Juggling work, weights
By Derrick Engoy
Constancio Arnaldo Jr. will have two kinds
of exams in May -- the mental and the physical.
"This is, by far, the hardest thing I've
ever had to do," the Cal State Long Beach student said about preparing
for an amateur body building competition next month. "God has really blessed
While juggling 18 units and 15 hours of
work this semester, Arnaldo has been preparing to do battle in the lightweight
division of the Contra Costa Body Building and Fitness Championship in
Hayward, about 25 miles from San Francisco.
Arnaldo, a senior interdisciplinary studies
major, plans on becoming a history professor but manages to fit physical
training into his schedule.
"I wanted to test myself," he said. "I
just feel that the time is right to pursue this one goal."
Arnaldo's typical day consists of a 30-minute
treadmill run that burns 300 calories, lifting weights, studying Asian-American
history and working.
The most important thing is strict dieting,
eating every two hours and drinking 2.5 to 3 gallons of water every day,
"I've lost a lot of weight and strength,"
he said. "But I'm more lean and I'm more defined. That's what the judges
are looking for."
The prize for winning the contest is a
first-place trophy, but Arnaldo says the ultimate prize is going through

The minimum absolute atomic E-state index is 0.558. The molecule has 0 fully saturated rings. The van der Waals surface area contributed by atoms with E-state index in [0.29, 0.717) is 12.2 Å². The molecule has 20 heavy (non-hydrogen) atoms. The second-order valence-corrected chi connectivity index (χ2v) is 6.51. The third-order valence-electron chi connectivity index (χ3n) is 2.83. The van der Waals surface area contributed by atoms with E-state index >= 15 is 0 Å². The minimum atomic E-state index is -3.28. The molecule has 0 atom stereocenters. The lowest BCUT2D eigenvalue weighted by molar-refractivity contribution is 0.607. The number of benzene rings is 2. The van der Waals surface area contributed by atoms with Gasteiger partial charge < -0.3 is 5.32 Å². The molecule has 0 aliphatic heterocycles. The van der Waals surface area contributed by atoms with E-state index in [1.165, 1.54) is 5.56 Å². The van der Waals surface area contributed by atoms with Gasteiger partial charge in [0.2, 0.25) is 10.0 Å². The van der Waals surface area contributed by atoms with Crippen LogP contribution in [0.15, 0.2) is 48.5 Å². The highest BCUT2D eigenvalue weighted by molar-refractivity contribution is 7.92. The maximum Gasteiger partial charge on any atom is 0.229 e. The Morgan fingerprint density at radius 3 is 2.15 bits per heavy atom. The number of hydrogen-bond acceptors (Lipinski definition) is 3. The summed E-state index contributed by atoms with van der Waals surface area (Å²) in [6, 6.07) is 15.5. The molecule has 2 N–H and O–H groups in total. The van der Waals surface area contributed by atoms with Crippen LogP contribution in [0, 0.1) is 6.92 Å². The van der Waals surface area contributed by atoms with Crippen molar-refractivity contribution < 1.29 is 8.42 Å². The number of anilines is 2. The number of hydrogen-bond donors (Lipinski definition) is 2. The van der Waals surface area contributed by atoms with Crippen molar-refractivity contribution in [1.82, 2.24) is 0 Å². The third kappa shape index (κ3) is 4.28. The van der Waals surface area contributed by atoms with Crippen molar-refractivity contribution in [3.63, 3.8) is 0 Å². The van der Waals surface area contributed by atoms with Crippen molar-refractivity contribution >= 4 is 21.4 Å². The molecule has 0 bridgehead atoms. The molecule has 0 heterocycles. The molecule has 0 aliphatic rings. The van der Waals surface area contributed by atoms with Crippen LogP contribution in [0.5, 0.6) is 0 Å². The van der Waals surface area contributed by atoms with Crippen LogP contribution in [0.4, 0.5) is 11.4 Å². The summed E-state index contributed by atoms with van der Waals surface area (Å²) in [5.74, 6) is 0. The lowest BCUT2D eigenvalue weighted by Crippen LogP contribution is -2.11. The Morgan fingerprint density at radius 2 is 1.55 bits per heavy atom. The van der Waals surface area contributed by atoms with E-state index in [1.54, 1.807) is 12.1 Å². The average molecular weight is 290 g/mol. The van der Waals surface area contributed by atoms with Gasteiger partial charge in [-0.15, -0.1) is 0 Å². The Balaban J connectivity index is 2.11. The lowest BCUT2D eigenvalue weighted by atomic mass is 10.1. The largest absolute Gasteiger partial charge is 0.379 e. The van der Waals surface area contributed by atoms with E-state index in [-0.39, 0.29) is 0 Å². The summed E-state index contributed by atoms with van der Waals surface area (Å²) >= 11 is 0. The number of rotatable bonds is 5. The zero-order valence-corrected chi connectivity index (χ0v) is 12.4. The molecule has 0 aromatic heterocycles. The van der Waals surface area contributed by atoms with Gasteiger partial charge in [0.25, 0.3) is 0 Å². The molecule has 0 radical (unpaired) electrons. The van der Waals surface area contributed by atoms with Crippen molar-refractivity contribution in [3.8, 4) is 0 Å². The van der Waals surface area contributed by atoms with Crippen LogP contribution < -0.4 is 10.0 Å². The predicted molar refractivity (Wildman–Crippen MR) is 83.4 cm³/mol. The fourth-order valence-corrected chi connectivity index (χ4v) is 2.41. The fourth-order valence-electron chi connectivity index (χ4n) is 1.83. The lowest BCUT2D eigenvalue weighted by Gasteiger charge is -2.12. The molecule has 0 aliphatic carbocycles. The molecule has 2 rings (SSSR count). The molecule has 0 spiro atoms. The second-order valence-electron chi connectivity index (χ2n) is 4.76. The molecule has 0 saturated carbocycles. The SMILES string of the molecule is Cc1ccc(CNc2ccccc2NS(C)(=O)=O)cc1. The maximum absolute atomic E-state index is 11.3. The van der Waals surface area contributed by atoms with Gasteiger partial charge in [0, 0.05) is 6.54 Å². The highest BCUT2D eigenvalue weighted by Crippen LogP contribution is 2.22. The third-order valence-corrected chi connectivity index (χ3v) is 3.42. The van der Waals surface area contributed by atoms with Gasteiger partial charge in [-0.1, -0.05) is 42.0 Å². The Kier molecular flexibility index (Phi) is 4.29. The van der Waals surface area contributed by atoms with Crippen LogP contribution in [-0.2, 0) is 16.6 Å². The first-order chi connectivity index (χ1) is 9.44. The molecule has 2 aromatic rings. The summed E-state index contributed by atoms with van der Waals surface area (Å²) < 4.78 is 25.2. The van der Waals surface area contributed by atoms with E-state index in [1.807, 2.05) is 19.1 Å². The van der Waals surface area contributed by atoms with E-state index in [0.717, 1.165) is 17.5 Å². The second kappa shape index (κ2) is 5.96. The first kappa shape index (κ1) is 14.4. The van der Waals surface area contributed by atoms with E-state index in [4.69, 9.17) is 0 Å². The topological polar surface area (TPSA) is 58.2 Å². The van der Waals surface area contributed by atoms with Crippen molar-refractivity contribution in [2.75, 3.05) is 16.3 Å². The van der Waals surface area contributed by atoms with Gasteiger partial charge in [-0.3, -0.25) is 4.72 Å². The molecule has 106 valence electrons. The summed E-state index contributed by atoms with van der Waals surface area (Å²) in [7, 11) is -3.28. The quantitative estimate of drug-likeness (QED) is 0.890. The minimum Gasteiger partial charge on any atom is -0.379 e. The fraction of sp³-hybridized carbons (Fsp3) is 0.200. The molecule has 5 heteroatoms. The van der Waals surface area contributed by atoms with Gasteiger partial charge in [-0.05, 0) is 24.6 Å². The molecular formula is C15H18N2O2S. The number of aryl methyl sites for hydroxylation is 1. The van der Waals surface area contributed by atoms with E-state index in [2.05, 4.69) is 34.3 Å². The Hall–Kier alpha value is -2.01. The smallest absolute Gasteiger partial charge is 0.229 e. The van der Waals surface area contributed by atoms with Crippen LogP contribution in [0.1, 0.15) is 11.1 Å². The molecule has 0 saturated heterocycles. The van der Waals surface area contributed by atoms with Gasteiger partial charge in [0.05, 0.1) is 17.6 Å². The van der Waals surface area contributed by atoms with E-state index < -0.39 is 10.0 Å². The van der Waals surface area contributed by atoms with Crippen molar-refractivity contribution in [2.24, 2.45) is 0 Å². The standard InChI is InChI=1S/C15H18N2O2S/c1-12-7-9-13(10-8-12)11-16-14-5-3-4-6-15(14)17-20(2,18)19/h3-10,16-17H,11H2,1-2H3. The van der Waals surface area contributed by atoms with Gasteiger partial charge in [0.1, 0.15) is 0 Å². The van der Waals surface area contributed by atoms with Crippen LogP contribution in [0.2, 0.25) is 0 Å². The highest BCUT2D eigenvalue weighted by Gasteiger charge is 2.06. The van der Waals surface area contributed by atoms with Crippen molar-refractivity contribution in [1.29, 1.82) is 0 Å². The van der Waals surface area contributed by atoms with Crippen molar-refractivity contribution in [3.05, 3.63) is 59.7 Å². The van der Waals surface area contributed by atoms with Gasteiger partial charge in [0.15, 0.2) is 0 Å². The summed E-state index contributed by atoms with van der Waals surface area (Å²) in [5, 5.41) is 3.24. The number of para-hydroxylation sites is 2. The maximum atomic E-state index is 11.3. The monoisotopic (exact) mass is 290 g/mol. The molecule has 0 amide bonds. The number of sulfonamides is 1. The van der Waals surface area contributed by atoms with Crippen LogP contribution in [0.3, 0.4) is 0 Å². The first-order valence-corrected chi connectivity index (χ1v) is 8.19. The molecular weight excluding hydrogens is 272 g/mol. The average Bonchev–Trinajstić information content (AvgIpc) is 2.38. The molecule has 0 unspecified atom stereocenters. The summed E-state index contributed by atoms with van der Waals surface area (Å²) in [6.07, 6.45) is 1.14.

something that tested him physically and mentally and knowing he did not
"Body builders don't get full credit and
respect," he said. "Society has so many negative things to say about body
builders, but it's a lot of discipline and hard work."
Arnaldo gives credit to friend and personal
trainer Bryant "Curl" Pangelinan. "My role is to watch over Junior's training
and nutrition," Pangelinan said. "Even though he lives in Long Beach and
I'm up north, I try to motivate him as much as possible."
Arnaldo also credits his fraternity brothers,
Eric Calima and Robert Rogan.
"Body building is a hobby I picked up,"
Arnaldo said. "But I've always wanted to teach."
Arnaldo's ultimate goal is to be a history
professor. He wants to introduce a more respectable way of teaching because
of bad experiences he has had with teachers.
"I like to teach with metaphors," he said.
Placing a plant on the table, Arnaldo exposes its roots. "What happens
when you cut the roots?" he asks, cutting the plant. "Without its roots,
a plant won't be able to grow. That's why I want to teach history. When
a person doesn't know their roots, they won't be able to grow as a person."
After graduating this semester, Arnaldo
plans to attend UCLA for graduate school.
Though preparing for the contest has changed
Arnaldo's routine, family and friends strongly support him. Arnaldo's girlfriend,
Catherine Ramirez, said it has been hard to adapt to his new lifestyle
but supports him fully.
"At first, I was skeptical if he was really
going to get through it or not," she said. "But seeing him accomplish what
he has, I'm very proud."
"I think it's great," said Clinton Cabero,
Arnaldo's roommate. "Because a lot of people don't realize how hard it
is to compete in a tournament like this."